Paul Finkelman, Editor in Chief of the Encyclopedia of African American History, 1619–1895, writes on the historic election of Barack Obama as the first black president of the United States of America. This article first appeared on The Oxford African American Studies Center.
The election is over and America is forever changed. There is no other way to understand the spectacular rise of Barack Obama. When Obama was born in 1961 segregation was still legal in a third of the nation. The majority of blacks lived in the South, where few could vote; almost none went to integrated schools; and they were barred from public facilities, restaurants, hotels, theaters, amusement parks, public parks, and just about everything else. No black person had ever served on the Supreme Court, in a president’s cabinet, or as the elected governor of a state. None had been in the Senate since Reconstruction.
The bloodiest battles of the civil rights movement had yet to be fought and the civil rights martyrs who would define the decade—including and especially Medgar Evers and Martin Luther King Jr.—were still alive. So too were the three young men who would be murdered in Philadelphia, Mississippi (Michael Schwerner, Andrew Goodman, and James Chaney); Viola Liuzzo, the mother from Detroit who would be murdered at Selma; and the four young girls who would be blown up in the Sixteenth Street Baptist Church in Birmingham, Alabama.
The America Barack Obama was born into was a deeply segregated place. The son of a black father and a white mother, his parents could not even have lived in the same house in 1961 in about eighteen different states. Anyone predicting that the son of this union would one day be president would have risked being committed in a mental hospital. The idea of a black president was not just remote, it was impossible to conceive. Only in a science fiction story about an alternative universe could the parents of the baby Barack Obama have thought he would one day be president of the Harvard Law Review, a member of the U.S. Senate, and eventually the primary resident of the White House.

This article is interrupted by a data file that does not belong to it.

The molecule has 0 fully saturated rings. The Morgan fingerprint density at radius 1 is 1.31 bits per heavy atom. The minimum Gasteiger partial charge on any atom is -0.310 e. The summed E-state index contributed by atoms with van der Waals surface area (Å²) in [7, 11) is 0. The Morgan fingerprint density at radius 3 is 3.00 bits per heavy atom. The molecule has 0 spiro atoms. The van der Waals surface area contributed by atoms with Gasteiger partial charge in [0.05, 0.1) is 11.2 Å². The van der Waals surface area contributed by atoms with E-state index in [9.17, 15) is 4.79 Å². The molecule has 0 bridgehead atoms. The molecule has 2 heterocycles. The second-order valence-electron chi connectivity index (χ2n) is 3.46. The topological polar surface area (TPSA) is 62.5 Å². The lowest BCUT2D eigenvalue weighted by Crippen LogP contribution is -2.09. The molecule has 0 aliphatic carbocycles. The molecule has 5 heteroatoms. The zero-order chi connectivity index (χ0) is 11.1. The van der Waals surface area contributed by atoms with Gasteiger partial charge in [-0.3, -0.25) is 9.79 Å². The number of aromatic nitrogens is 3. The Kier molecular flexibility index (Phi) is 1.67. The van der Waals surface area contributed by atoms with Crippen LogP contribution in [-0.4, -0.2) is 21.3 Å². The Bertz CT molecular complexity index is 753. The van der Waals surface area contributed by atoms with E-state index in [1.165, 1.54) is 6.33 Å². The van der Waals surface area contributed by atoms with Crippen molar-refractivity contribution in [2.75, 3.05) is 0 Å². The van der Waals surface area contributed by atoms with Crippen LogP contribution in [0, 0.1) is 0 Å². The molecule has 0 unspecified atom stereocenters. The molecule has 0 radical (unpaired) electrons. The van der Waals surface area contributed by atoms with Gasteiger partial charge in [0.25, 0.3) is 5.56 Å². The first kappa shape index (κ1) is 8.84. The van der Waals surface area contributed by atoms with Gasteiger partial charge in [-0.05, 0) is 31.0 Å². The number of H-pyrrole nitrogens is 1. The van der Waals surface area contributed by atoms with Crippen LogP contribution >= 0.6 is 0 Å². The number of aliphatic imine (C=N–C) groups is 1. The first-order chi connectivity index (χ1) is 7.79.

Welcome to the alternative universe of 2008.
An Obama presidency will not end racism. It may in fact lead to some increase in overt racist talk, as those who don’t like his policies will blame them on race. But in other ways, an Obama presidency will change the nature of race relations. Whites who said they would never vote for a black man, in the end did just that. The Republican Party, which played the race card so effectively with Willie Horton in 1988, was unable to do so this time. Fringe Republicans and supporters of McCain offered up offensive and nasty racist characterizations of Obama, including distributing handbills that looked like food stamps with Obama on them. The McCain campaign did not embrace such actions, but neither did it denounce them. In a last desperate effort the McCain campaign focused on Obama’s former preacher, Rev. Wright. But a radical minister of a respected church is no Willie Horton, and no one seemed to be much affected by the effort.
Even as he became the first black president, Obama transcended race. His earliest support did not come from the black community, but from upper middle class Americans of all races, who were charmed by his intelligence and thoughtfulness, and who were anxious to find a new political leader in the new century. Obama campaigned on economics, foreign policy, health care, and jobs. He rarely spoke of inequality or civil rights, not because he is not concerned about them, but because he understood that they were not the central issues of the election. Furthermore, he understood that inequality in health care and job opportunities cannot be overcome until we all have health care and the economy is no longer in free fall. Thus, Obama campaigned on issues that affect all Americans, without regard to race, geography, or class.
Indeed, in the end Obama is not America’s first black president—he is the first American president who happens to be black. The difference is huge.